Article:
Ballast Water Management – 2016 and Beyond

5 January 2017


Simon Bonnett, Safety & Technical Manager (London) outlines the status of ballast water management regulations, problems facing owners and operators, and the need for responsive flag administrations 

The International Convention for the Control and Management of Ships’ Ballast Water and Sediments (the “Convention”) enters into force on 8 September 2017. The implementation schedule for the D-2 standard, in regulation B-3, has been relaxed by International Maritime Organization (IMO) Resolution A.1088(28). This resolution is an agreement among Parties not to enforce the legal text of the Convention set out in the current regulation B-3, and instead to apply a schedule outlined in Table 1 below. The agreement also commits to an amendment to regulation B-3. The proposal will be circulated once the Convention enters into force and the process to amend the Convention will take approximately two years from September 2017, giving time for any party to object to any changes should they wish to do so. No parties are expected to object, since they have already committed to IMO Resolution A.1088(28). The United States (US) is not a party to the Convention and has its own unilateral Ballast Water Management (BWM) system (BWMS) installation requirements based upon a vessel’s drydocking schedule; but, has adopted the Convention D-2 discharge standard.

Industry groups have brought to the attention of the Marine Environment Protection Committee (MEPC) 70 the great difficulty shipowners finds themselves in when they want to purchase a reliable Ballast Water Management (BWM) system (BWMS) that can consistently meet the requirements of the D-2 discharge standard. Even though there are many BWMSs approved by the IMO’s Member States, there are currently only three BWMSs which the United States (US) Coast Guard (USCG) has recently Type Approved. One application for USCG Type Approval is under review and approximately 16 additional systems are undergoing testing by independent laboratories (ILs) for eventual application for Type Approval, but there is no time estimate as to when this may occur. Consequently, it will continue to be difficult to purchase a system which can work under the IMO regulatory regime as well as the USCG’s until there are sufficient USCG Type Approved systems available from manufacturers; however, the US does allow alternatives until such time as appropriate systems are available.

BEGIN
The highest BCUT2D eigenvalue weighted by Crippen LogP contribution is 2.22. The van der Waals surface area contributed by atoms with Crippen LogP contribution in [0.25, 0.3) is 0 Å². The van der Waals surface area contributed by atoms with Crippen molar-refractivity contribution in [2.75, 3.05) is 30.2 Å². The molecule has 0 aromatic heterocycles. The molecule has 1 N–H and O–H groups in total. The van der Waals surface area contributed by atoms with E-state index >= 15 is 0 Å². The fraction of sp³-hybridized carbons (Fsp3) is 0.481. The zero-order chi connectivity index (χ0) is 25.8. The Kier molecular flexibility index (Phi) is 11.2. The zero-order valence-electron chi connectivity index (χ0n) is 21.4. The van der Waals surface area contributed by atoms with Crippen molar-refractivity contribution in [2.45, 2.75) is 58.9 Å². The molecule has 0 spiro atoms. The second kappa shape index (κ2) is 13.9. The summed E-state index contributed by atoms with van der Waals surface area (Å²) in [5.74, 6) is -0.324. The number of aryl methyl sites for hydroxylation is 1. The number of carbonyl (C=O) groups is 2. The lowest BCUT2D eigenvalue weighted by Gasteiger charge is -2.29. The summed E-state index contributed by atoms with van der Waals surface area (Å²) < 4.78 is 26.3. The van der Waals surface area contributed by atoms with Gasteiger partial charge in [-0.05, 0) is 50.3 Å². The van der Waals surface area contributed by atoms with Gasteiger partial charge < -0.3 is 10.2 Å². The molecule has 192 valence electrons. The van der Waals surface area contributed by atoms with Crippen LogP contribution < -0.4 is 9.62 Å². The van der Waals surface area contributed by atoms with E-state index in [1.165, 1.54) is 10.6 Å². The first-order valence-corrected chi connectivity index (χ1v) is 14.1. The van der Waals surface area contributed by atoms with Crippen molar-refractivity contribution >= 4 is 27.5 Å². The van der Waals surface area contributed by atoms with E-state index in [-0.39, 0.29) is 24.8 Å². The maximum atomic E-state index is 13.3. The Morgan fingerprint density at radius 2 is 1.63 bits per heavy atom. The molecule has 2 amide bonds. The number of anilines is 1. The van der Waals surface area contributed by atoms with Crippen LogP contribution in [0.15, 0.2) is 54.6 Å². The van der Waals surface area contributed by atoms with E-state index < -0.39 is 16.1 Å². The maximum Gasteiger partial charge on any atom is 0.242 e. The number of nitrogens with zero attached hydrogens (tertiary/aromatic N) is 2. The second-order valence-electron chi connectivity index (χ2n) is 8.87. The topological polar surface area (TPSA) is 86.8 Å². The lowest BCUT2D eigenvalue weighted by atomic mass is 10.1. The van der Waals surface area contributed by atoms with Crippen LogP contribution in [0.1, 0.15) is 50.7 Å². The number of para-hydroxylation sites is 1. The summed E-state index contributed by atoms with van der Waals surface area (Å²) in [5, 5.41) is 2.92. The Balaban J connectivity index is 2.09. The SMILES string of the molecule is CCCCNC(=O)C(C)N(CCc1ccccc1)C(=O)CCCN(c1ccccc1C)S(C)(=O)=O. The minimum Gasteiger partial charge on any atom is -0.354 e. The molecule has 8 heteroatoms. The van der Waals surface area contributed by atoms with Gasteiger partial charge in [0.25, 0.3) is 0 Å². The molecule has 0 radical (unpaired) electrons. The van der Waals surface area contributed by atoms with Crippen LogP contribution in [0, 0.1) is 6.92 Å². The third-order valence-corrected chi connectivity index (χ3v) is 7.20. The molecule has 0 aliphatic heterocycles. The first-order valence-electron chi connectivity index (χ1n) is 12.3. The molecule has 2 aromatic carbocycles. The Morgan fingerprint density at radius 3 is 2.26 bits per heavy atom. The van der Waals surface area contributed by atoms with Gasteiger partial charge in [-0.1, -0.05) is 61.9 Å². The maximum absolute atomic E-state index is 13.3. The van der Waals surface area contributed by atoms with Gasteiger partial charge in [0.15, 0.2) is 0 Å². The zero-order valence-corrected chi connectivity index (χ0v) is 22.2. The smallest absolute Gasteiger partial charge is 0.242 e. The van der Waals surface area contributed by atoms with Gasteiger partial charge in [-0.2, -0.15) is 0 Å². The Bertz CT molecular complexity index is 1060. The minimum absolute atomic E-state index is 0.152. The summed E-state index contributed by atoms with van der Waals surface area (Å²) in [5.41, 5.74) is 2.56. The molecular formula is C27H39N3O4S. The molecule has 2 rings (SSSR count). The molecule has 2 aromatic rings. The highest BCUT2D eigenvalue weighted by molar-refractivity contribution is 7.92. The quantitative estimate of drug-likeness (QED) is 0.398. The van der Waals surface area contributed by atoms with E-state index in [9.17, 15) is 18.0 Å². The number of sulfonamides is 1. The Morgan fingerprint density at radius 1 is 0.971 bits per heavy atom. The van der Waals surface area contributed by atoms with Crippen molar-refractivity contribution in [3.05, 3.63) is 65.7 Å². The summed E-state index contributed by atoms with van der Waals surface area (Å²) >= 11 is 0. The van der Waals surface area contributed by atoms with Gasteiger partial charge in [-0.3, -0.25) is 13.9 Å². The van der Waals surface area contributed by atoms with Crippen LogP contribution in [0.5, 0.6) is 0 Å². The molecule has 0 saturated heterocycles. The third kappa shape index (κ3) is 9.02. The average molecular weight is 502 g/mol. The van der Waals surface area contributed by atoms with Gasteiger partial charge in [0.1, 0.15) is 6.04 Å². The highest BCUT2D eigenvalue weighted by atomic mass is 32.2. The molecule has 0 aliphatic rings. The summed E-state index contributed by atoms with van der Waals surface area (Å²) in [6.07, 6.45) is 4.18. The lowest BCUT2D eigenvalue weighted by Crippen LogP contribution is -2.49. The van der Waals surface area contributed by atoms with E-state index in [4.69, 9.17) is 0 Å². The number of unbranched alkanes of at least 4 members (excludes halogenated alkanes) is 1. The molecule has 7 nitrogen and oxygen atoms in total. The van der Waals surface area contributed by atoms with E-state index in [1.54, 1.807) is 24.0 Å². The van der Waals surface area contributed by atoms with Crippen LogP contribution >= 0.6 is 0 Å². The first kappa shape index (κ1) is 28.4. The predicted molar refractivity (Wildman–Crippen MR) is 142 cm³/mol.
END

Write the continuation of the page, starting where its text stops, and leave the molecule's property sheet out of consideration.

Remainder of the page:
The IMO has gone to great lengths to improve the guidelines (G8) for Type Approval, and revised guidelines were adopted on 28 October 2016 in the hope that this will lead to more reliable treatment systems more likely to receive USCG Type Approval. With this in mind, and with the likelihood that improved systems will be tested in the near future, a number of industry associations and IMO Member States pushed for a further relaxation in the schedule to implement the D-2 discharge standard (Table 1). Consensus on this revised schedule was not achieved at MEPC 70 and a proposal was forwarded to MEPC 71 for further consideration, though is not expected until early July 2017. The Republic of the Marshall Islands (RMI) was one of the parties interested in supporting the alternative schedule. However, at this time all ship operators must consider the Resolution A.1088(28) as the only agreed proposal.

If ships are going to conduct an early IOPP renewal, then this needs to be done well in advance of the 7 September 2017 deadline.

It is expected that many shipowners who have the International Oil Pollution Prevention (IOPP) renewal survey occurring within the first few years after entry into force will decide to complete the survey prior to 8 September 2017. This will allow owners to wait and see if systems that are both IMO revised G8 and USCG Type Approved come to market. If ships are going to conduct an early IOPP renewal, this needs to be done well in advance of the 7 September 2017 deadline as the renewal date will be the last day the surveyor attended the ship. Unavailability of surveyors or time over runs will be no reason to alter this.

Indeed, for some owners the cost of modifying their ships to be able to install a BWMS will be so high that their vessels will surely go to scrap. Fortunate owners may enter into trades which avoid the BWM regimes of the US and IMO. For example, a ship which operates within the waters of a single party, or between the high seas and a single party, is not subject to the Convention.   

Table 1 – Implementation of the D-2 Standard Based Around the IOPP Renewal Survey

BWMS have been fitted to several thousand ships and occurrences of unreliable BWMS operations are frequently recounted, including accounts of systems failing at first use and never working again. Lack of availability of service engineers has also been an issue for some shipowners.